Intestinal Inflammation in Dogs: Choose Whole Food Instead of Processed Food



For devoted pet parents, witnessing our furry companions suffer from health issues can be distressing. Among the various challenges dogs may face, intestinal inflammation, especially conditions like canine inflammatory bowel disease (IBD), stands out as a significant concern. What many may not realize is the profound connection between a dog's diet and intestinal inflammation. In this in-depth guide, we will delve into the critical relationship between diet and intestinal inflammation in dogs, highlighting the transformative impact that thoughtful dietary choices can have on our beloved four-legged friends.


Traditional Chinese Veterinary Medicine (TCVM) Perspective on Processed food and IBD

In our pursuit of understanding the intricate relationship between diet and intestinal inflammation in dogs, it's valuable to explore the perspective of Traditional Chinese Medicine (TCVM) Food Therapy. TCVM views inflammation, including that observed in canine inflammatory bowel issues, as often stemming from an imbalance in the body's vital energy, known as "Qi" (pronounced "chi"). These imbalances can manifest in various forms, such as excess heat, dampness, or even blockages in the flow of Qi, all of which can culminate in inflammation and the symptoms associated with IBD.

Heat and Damp in TCVM are described as inflammation in western medicine. Processed foods are well documented to be pro-inflammatory, increasing risks of cancer, obesity and diabetes in people.  Newer research is even finding an association between processed food and cognitive decline.  TCVM understands that to process a food is to put heat into it- thereby putting Heat/ inflammation in our bodies when we eat processed food.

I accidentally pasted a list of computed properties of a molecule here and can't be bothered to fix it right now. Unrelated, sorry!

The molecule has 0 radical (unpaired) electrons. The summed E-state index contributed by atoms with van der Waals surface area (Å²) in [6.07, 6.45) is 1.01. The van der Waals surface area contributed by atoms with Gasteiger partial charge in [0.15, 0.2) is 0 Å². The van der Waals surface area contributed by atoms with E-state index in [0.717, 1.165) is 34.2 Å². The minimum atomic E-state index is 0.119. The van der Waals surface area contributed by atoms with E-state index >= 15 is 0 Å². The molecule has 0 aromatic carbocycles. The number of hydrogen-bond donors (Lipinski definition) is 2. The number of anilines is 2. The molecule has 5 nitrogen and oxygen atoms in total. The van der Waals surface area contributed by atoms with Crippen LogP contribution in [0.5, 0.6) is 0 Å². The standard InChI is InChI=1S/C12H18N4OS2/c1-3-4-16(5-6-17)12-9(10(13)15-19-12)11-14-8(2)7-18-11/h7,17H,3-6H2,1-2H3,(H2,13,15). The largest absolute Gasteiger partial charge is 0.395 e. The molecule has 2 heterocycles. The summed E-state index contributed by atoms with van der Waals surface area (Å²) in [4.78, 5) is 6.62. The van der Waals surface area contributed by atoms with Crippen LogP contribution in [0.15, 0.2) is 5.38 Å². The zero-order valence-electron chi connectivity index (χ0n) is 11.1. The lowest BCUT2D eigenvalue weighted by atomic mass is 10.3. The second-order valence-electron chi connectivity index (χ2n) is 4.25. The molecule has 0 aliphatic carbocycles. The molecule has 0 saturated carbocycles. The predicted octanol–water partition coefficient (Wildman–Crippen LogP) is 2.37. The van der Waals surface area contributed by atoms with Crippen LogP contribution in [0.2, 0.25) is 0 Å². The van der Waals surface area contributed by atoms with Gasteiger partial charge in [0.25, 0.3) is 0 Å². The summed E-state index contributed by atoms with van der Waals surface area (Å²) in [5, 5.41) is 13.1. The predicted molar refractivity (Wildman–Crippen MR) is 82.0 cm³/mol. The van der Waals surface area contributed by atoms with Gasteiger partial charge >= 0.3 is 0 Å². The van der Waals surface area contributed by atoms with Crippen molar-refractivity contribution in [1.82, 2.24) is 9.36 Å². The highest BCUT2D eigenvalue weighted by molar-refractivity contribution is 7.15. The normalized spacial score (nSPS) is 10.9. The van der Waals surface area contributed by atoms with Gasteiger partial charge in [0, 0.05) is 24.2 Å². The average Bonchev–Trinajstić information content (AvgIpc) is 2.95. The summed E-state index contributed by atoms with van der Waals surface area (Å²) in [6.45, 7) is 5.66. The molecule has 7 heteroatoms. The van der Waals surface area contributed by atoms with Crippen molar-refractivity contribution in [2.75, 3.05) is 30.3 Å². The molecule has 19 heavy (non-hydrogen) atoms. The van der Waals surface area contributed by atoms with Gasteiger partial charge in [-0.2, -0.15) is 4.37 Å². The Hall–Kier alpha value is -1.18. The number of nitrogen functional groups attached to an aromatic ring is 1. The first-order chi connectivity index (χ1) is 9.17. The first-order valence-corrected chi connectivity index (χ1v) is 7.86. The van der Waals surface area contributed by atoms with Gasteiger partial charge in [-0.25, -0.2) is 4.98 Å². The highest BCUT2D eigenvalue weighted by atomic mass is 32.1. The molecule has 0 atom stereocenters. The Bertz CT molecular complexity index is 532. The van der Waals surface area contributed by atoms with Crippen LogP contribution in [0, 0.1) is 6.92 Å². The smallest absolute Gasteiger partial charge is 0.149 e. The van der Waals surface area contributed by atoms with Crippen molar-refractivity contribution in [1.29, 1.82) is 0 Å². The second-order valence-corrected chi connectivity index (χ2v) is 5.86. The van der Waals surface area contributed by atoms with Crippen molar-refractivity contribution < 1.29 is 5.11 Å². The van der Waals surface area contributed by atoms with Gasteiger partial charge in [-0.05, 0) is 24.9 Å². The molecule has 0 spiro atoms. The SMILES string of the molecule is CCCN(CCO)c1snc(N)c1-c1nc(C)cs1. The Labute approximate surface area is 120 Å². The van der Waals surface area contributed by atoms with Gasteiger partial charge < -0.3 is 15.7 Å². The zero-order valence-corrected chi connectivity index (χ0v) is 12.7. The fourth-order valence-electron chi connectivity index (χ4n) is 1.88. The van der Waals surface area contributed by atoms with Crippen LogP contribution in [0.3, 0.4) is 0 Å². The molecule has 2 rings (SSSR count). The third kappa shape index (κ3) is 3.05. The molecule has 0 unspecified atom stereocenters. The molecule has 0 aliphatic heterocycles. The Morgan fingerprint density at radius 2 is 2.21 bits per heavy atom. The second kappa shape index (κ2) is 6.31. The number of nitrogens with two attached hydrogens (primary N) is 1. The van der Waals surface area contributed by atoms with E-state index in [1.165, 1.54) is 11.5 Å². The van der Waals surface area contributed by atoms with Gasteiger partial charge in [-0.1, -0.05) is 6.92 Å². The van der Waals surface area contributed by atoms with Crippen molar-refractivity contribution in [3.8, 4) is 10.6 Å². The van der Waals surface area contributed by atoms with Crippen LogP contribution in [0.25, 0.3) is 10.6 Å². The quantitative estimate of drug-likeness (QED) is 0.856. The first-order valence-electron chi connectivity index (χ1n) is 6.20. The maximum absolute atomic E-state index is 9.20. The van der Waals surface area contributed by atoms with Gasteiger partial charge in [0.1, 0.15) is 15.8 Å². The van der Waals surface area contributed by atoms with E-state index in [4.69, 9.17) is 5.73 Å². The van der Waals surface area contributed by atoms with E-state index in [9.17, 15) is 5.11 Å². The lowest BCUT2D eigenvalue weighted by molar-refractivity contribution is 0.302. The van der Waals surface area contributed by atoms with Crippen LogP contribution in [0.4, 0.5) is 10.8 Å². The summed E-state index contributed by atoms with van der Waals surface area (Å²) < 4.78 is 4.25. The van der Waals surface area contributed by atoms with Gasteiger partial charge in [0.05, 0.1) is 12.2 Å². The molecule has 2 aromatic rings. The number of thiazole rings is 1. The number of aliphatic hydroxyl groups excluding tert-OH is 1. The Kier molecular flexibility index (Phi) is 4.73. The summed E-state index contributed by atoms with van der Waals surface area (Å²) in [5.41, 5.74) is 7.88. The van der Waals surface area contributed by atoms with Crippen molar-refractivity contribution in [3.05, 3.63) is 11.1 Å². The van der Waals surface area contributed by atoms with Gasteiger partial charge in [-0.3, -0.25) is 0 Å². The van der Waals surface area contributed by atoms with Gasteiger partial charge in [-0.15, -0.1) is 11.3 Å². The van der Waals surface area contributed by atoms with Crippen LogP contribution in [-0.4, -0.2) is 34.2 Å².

The Quality of our Diet affects Intestinal Inflammation

The relationship between diet and intestinal inflammation in dogs cannot be overemphasized. As the name implies, Inflammatory Bowel Disease entails the chronic inflammation of the gastrointestinal tract. While the exact etiology of IBD remains somewhat elusive, it is well-established that diet can either exacerbate or ameliorate this condition. Western veterinary medicine focuses on a novel, (new) protein as the diet solution for IBD.  TCVM focuses on the quality of the ingredients and the energetic properties of each whole food ingredient to balance the Spleen Qi improve intestinal inflammation in dogs.

One of the principal instigators of intestinal inflammation in dogs is the consumption of processed dog food. 

Commercial offerings like kibble and canned dog food are frequently laden with artificial preservatives, additives, and subpar ingredients. These components can disrupt the delicate balance of the gut microbiome, paving the way for imbalances that contribute to inflammation. Additionally, the high starch content prevalent in many processed dog foods can engender further gut imbalances, stoking the fires of intestinal inflammation.